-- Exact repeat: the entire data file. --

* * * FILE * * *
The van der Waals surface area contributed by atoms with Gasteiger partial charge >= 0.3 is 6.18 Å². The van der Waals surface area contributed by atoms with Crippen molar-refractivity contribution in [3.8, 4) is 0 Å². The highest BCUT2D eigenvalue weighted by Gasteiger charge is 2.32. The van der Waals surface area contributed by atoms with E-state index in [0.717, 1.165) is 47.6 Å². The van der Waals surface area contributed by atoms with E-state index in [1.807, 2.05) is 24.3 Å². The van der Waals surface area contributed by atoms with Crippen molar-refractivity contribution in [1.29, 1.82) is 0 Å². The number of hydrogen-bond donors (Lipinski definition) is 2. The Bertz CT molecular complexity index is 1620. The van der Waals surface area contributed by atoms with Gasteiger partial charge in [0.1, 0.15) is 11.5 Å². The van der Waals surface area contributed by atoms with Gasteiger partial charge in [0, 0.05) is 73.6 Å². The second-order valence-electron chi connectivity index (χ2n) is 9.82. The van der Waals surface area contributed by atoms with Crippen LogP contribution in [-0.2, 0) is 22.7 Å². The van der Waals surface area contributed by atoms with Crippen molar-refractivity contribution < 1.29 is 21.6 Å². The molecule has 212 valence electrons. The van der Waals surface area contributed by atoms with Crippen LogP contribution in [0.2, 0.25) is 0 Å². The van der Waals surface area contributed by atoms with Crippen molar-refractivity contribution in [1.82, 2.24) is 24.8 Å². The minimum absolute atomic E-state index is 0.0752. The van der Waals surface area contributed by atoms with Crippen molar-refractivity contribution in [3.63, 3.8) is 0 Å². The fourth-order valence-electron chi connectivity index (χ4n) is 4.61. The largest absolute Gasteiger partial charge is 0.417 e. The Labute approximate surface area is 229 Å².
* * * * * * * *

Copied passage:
The van der Waals surface area contributed by atoms with Gasteiger partial charge >= 0.3 is 6.18 Å². The van der Waals surface area contributed by atoms with Crippen molar-refractivity contribution in [3.8, 4) is 0 Å². The highest BCUT2D eigenvalue weighted by Gasteiger charge is 2.32. The van der Waals surface area contributed by atoms with E-state index in [0.717, 1.165) is 47.6 Å². The van der Waals surface area contributed by atoms with E-state index in [1.807, 2.05) is 24.3 Å². The van der Waals surface area contributed by atoms with Crippen molar-refractivity contribution in [1.29, 1.82) is 0 Å². The number of hydrogen-bond donors (Lipinski definition) is 2. The Bertz CT molecular complexity index is 1620. The van der Waals surface area contributed by atoms with Gasteiger partial charge in [0.1, 0.15) is 11.5 Å². The van der Waals surface area contributed by atoms with Gasteiger partial charge in [0, 0.05) is 73.6 Å². The second-order valence-electron chi connectivity index (χ2n) is 9.82. The van der Waals surface area contributed by atoms with Crippen LogP contribution in [-0.2, 0) is 22.7 Å². The van der Waals surface area contributed by atoms with Crippen molar-refractivity contribution < 1.29 is 21.6 Å². The molecule has 212 valence electrons. The van der Waals surface area contributed by atoms with Crippen LogP contribution in [0.2, 0.25) is 0 Å². The van der Waals surface area contributed by atoms with Crippen molar-refractivity contribution in [1.82, 2.24) is 24.8 Å². The minimum absolute atomic E-state index is 0.0752. The van der Waals surface area contributed by atoms with Crippen molar-refractivity contribution in [3.63, 3.8) is 0 Å². The fourth-order valence-electron chi connectivity index (χ4n) is 4.61. The largest absolute Gasteiger partial charge is 0.417 e. The Labute approximate surface area is 229 Å².